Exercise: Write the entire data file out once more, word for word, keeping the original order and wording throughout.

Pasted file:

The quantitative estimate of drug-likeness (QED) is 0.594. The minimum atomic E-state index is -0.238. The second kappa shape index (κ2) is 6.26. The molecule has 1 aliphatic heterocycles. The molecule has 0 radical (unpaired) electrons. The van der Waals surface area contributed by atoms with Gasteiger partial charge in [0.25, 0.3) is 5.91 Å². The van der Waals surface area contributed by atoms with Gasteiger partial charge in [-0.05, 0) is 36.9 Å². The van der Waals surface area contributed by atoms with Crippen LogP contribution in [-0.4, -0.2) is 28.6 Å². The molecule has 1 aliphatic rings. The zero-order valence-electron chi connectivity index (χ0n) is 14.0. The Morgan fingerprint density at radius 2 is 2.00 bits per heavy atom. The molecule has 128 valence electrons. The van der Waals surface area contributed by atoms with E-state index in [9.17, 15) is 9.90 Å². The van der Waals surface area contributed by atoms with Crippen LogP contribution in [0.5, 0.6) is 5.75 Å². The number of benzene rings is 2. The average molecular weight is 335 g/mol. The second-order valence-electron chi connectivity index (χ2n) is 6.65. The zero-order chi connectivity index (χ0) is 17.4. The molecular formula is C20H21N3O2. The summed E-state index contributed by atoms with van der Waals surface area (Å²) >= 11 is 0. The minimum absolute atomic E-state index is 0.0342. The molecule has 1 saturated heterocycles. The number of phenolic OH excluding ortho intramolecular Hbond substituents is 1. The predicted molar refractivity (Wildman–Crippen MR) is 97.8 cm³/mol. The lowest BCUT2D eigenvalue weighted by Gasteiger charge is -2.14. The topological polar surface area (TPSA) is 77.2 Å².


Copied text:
The quantitative estimate of drug-likeness (QED) is 0.594. The minimum atomic E-state index is -0.238. The second kappa shape index (κ2) is 6.26. The molecule has 1 aliphatic heterocycles. The molecule has 0 radical (unpaired) electrons. The van der Waals surface area contributed by atoms with Gasteiger partial charge in [0.25, 0.3) is 5.91 Å². The van der Waals surface area contributed by atoms with Gasteiger partial charge in [-0.05, 0) is 36.9 Å². The van der Waals surface area contributed by atoms with Crippen LogP contribution in [-0.4, -0.2) is 28.6 Å². The molecule has 1 aliphatic rings. The zero-order valence-electron chi connectivity index (χ0n) is 14.0. The Morgan fingerprint density at radius 2 is 2.00 bits per heavy atom. The molecule has 128 valence electrons. The van der Waals surface area contributed by atoms with E-state index in [9.17, 15) is 9.90 Å². The van der Waals surface area contributed by atoms with Crippen LogP contribution in [0.5, 0.6) is 5.75 Å². The number of benzene rings is 2. The average molecular weight is 335 g/mol. The second-order valence-electron chi connectivity index (χ2n) is 6.65. The zero-order chi connectivity index (χ0) is 17.4. The molecular formula is C20H21N3O2. The summed E-state index contributed by atoms with van der Waals surface area (Å²) >= 11 is 0. The minimum absolute atomic E-state index is 0.0342. The molecule has 1 saturated heterocycles. The number of phenolic OH excluding ortho intramolecular Hbond substituents is 1. The predicted molar refractivity (Wildman–Crippen MR) is 97.8 cm³/mol. The lowest BCUT2D eigenvalue weighted by Gasteiger charge is -2.14. The topological polar surface area (TPSA) is 77.2 Å².